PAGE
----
In uneven and historically and geographically specific ways, war in its most contemporary manifestation traverses national territory.

KW: To add another crucial layer into reflections about the contemporary logic of war: which role does the military art of logistics play in this context? Or, more specifically, how does the invention and ‘institutionalization’ of the supply chain inform the contemporary geography of war?

DC: My recent book ‘The Deadly Life of Logistics’ suggests that logistics has come to shape war and trade, in their profoundly entangled contemporary existence. Logistics has gone from being a minor art of war – the seemingly banal and innocuous work of supply – to the leading management science around which corporate and military strategy and tactics are organized.

I trace two important historical transformations through which this took place – first in the world of national militaries where over the early decades of the last century, the battlefield became increasingly mechanized and dependent on fuel supply lines. This propelled logistics to a defining rather than residual role in sculpting warfare.

The second transformation took place largely in the postwar period when the US state invested in bringing military and corporate leaders together to port the experience and insight of logistics from the latter to the former sector. This marked the birth of logistics as a corporate management science – although it remains powerfully tethered to martial institutions, actors and expertise. Imperial history insists that the close collaboration of public and private actors in warfare is not exactly new – but it has taken on new forms.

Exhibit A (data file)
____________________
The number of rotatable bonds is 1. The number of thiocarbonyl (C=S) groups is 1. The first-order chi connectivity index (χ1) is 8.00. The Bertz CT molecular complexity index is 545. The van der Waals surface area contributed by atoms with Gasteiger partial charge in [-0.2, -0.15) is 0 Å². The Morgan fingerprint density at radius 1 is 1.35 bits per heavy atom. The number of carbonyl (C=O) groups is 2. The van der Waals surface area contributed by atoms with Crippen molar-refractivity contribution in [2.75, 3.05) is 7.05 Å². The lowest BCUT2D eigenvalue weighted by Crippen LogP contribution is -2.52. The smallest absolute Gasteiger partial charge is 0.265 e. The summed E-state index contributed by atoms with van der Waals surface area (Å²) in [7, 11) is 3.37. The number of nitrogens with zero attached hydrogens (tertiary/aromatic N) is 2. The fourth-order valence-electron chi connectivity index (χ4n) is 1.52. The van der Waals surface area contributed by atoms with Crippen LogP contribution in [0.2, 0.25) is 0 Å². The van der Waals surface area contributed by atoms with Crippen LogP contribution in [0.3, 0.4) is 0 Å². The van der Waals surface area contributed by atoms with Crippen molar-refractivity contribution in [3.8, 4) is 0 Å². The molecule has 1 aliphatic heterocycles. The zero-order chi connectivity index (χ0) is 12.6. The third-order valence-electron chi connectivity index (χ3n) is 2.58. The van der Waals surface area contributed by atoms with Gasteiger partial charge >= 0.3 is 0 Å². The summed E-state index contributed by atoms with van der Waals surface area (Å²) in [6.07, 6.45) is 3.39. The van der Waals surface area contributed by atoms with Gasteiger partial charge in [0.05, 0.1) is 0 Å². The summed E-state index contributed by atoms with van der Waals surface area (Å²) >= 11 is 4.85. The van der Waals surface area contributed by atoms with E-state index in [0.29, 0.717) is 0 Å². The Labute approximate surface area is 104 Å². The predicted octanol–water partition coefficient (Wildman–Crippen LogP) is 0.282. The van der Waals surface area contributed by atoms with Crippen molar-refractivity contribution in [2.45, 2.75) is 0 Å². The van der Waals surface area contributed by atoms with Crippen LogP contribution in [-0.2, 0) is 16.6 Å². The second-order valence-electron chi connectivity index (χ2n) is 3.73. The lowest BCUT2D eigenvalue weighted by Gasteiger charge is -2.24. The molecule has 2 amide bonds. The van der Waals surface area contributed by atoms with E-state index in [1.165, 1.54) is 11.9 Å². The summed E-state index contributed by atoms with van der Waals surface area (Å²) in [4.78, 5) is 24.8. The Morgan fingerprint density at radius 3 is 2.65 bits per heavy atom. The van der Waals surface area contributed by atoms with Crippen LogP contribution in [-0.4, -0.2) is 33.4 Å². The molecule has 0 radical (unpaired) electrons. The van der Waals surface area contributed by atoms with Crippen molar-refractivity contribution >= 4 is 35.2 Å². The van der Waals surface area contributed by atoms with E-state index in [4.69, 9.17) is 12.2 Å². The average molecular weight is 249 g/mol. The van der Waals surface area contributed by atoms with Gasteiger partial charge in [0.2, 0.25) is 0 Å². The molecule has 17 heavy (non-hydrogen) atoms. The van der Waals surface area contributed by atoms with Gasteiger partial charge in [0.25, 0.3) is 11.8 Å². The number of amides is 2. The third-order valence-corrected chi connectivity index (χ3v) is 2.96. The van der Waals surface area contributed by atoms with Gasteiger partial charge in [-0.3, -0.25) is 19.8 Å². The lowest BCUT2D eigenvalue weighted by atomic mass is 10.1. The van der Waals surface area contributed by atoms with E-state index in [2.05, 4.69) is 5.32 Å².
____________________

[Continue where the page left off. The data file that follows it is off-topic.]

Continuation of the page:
The national border is increasingly seen as a problem for national security, not a solution, and a host of new security policy work to protect corridors of circulation regardless of whether they traverse ‘foreign’ or ‘domestic’ space. We can also see the outright militarization of logistics spaces – and perhaps the best example comes from the Gulf of Aden, where a special zone of multinational naval security has been established to protect the crucial transit zone leading to the Suez Canal.

Logistics has gone from being a minor art of war – the seemingly banal and innocuous work of supply – to the leading management science around which corporate and military strategy and tactics are organized.

KW: The logic of war that you have discussed so far constitutes a blind spot in a lot of academic analysis, media reporting and collective consciousness in general: what does it mean to introduce this logic into reflections about state sovereignty and citizenship?

DC: Popular imaginaries of warfare continue to promote visions of national states and citizens fighting for a common purpose under a united flag. I am not sure this ever existed as such, but it is far from how I see warfare operating today. I think it is easier to imagine more dramatic and spectacular forms of national violence than to apprehend the banal, routine, logistical governmentalities that constitute this violent moment.